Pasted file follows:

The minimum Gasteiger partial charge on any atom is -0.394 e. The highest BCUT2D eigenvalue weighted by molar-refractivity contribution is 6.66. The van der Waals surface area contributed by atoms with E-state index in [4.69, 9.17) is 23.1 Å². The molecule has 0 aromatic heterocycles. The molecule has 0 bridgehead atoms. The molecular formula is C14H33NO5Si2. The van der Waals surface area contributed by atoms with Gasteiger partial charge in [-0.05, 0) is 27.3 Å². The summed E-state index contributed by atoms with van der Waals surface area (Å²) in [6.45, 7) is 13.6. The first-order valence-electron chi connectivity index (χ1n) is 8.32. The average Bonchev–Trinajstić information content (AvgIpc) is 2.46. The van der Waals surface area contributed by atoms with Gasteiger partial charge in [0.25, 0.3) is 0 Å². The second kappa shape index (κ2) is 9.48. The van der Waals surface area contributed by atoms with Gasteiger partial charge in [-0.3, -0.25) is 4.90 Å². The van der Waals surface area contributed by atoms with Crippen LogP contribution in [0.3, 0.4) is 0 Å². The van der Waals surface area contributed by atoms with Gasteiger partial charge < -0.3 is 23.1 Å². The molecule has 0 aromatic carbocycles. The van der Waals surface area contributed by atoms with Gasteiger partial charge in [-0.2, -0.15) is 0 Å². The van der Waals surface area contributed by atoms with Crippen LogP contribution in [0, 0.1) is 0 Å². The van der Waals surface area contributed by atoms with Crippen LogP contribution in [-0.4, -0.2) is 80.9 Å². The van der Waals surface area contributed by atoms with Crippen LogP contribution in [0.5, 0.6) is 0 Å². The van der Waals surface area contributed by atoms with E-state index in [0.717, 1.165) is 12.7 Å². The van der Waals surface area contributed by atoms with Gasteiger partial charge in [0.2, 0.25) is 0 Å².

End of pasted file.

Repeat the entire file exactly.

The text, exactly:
The minimum Gasteiger partial charge on any atom is -0.394 e. The highest BCUT2D eigenvalue weighted by molar-refractivity contribution is 6.66. The van der Waals surface area contributed by atoms with E-state index in [4.69, 9.17) is 23.1 Å². The molecule has 0 aromatic heterocycles. The molecule has 0 bridgehead atoms. The molecular formula is C14H33NO5Si2. The van der Waals surface area contributed by atoms with Gasteiger partial charge in [-0.05, 0) is 27.3 Å². The summed E-state index contributed by atoms with van der Waals surface area (Å²) in [6.45, 7) is 13.6. The first-order valence-electron chi connectivity index (χ1n) is 8.32. The average Bonchev–Trinajstić information content (AvgIpc) is 2.46. The van der Waals surface area contributed by atoms with Gasteiger partial charge in [0.25, 0.3) is 0 Å². The second kappa shape index (κ2) is 9.48. The van der Waals surface area contributed by atoms with Gasteiger partial charge in [-0.3, -0.25) is 4.90 Å². The van der Waals surface area contributed by atoms with Crippen LogP contribution in [0.3, 0.4) is 0 Å². The van der Waals surface area contributed by atoms with Gasteiger partial charge < -0.3 is 23.1 Å². The molecule has 0 aromatic carbocycles. The van der Waals surface area contributed by atoms with Gasteiger partial charge in [-0.2, -0.15) is 0 Å². The van der Waals surface area contributed by atoms with Crippen LogP contribution in [0, 0.1) is 0 Å². The van der Waals surface area contributed by atoms with Crippen LogP contribution in [-0.4, -0.2) is 80.9 Å². The van der Waals surface area contributed by atoms with Crippen LogP contribution in [0.5, 0.6) is 0 Å². The van der Waals surface area contributed by atoms with E-state index in [0.717, 1.165) is 12.7 Å². The van der Waals surface area contributed by atoms with Gasteiger partial charge in [0.2, 0.25) is 0 Å².